Imaging Informatics: Archiving Scotland
By David Yeager
Vol. 16 No. 9 P. 5
Implementing a centralized image archive for a large hospital system can be a challenge. Doing it for an entire country increases the degree of difficulty. The need for more efficient image access was enough to get Scotland to give it a try, however.
With roughly 5.2 million people, slightly less than the population of Colorado, Scotland accounts for approximately 8% of the population of the United Kingdom (UK). Alan Fleming, program manager for National Health Services (NHS) Scotland, says the process of setting up Scotland's archive required extensive input from both clinical and business stakeholders. One of the most important tasks was selecting a supplier for PACS, data center storage, and hosting. Carestream was selected to provide the PACS and a national image archive that serves all hospitals and imaging facilities in the country.
NHS Scotland also had to specify the services that would be provided by the archive, and the final implementation plan required approval from senior government officials. The archive includes radiology and ultrasound exams, cardiology angiograms, and symptomatic mammography exams. A separate national archive is provided for breast screening images. Once the plan was in place, the archive had to be integrated with Scotland's existing IT infrastructure.
"We had to develop and build upon existing patient identification processes that link and share data safely, as well as design a system that could store and access a large data set," Fleming says. "In Scotland, a unique patient ID number is generated for citizens just a few days after birth. People who move here or visit from abroad are issued a patient ID number, as well. Currently, we store 23 million studies and provide access to 22,000 clinical users. We store 1.4 petabytes of data at our primary storage and backup storage centers."
Two of the key requirements for this project were accurate data collection at inpatient and outpatient facilities and correctly linking imaging studies to patient IDs, Fleming says. Rapid responses to physician queries were also essential. In addition, an infrastructure that could provide secure data centers, as well as backup centers in different locations that could provide data access during a local outage or disaster, was needed.
Scotland's archive is comanaged by Carestream and NHS Scotland. Cristine Kao, the global marketing director of healthcare information solutions for Carestream, says economic factors and public funding for health care in the UK made a countrywide archive an attractive option because the archive helps streamline patient care and saves money on storage costs. Another potential benefit is improved population health. Kao says Scotland's use of universal patient IDs makes it easier to integrate data systems. Could the United States benefit from universal patient IDs? Kao says they're not essential, but they would help.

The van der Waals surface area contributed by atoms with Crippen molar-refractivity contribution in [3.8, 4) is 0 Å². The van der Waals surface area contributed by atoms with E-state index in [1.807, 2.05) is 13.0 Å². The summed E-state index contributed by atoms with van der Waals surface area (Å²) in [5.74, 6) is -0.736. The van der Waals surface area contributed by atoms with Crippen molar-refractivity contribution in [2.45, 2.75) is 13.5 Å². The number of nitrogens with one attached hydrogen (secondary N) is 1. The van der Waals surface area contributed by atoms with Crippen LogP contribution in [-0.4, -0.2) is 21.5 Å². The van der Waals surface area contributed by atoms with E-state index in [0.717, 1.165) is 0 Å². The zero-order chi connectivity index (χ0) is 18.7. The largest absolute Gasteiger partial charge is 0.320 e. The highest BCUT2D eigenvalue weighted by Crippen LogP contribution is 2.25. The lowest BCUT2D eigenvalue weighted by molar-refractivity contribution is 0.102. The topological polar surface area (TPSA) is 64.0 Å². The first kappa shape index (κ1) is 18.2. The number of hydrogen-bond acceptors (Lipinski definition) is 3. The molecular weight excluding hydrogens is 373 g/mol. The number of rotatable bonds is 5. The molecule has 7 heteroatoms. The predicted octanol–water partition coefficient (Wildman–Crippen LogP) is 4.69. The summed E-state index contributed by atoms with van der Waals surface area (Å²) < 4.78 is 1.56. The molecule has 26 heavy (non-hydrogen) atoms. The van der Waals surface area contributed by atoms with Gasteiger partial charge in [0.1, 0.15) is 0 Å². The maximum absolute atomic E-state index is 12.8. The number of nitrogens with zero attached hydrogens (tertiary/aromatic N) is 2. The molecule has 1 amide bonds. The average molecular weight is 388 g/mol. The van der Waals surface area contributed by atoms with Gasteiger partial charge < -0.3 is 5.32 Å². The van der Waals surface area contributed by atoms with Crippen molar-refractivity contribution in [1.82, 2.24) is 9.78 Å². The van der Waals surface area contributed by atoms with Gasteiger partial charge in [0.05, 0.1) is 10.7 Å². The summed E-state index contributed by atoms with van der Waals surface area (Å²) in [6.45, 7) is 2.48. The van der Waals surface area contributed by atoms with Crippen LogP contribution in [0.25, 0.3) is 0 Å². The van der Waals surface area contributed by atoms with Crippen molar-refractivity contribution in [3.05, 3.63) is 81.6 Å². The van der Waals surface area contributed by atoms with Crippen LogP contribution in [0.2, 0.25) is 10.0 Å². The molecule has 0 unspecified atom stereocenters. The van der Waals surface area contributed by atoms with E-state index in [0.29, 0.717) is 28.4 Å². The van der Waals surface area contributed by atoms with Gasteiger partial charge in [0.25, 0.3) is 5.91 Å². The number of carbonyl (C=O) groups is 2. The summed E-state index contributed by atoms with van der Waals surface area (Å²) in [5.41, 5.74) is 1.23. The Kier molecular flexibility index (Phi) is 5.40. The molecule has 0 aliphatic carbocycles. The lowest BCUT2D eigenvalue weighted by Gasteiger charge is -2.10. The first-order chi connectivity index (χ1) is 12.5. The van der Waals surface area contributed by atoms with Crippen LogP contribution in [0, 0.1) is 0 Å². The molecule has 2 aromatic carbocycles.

"When you look at, not just health care, but any database or data analytics model, the more integrated the systems are, the better the analytics are and the better the quality of the data, as well," Kao says. "So how do I know that the Cristine Kao who resides in Chicago, Illinois, is the same one who was just in Rochester, New York? That kind of federation of databases relies on a lot of IT intelligence. We don't have a national- or state-level patient ID system in the US, and while I don't think that will stop us from developing algorithms for population health or preventive health or even prescriptive health, it is more difficult because all of the necessary systems are in silos. Interoperability amongst systems and standards-based workflow do help, but it's challenging."
Fleming says Scotland isn't yet using its archive for national health analysis or research, but there are plans in the works for projects that would use archive data to evaluate the success of treatments and medications for a variety of diseases and conditions. For Scotland's citizens, however, the archive is already paying dividends. Diagnosis and treatment times have improved, and the inconveniences of film-based archives, such as lost films resulting in repeat exams and unnecessary radiation exposure, have been eliminated.
"With our current system, a patient's imaging history is readily available and contains radiology reports and imaging studies. As an example, if a patient presents at any [emergency department] in the country with chest pain, clinicians can view prior angiograms or chest X-rays, as well as radiology reports that would indicate if this patient had an existing cardiac condition," Fleming says. "The PACS and archiving system achieves a more productive process for viewing patient information, which yields faster reporting with our existing staff. And we have eliminated the costs and limitations of our prior film-based system."
— David Yeager is a freelance writer and editor based in Royersford, Pennsylvania. He writes primarily about informatics topics for Radiology Today.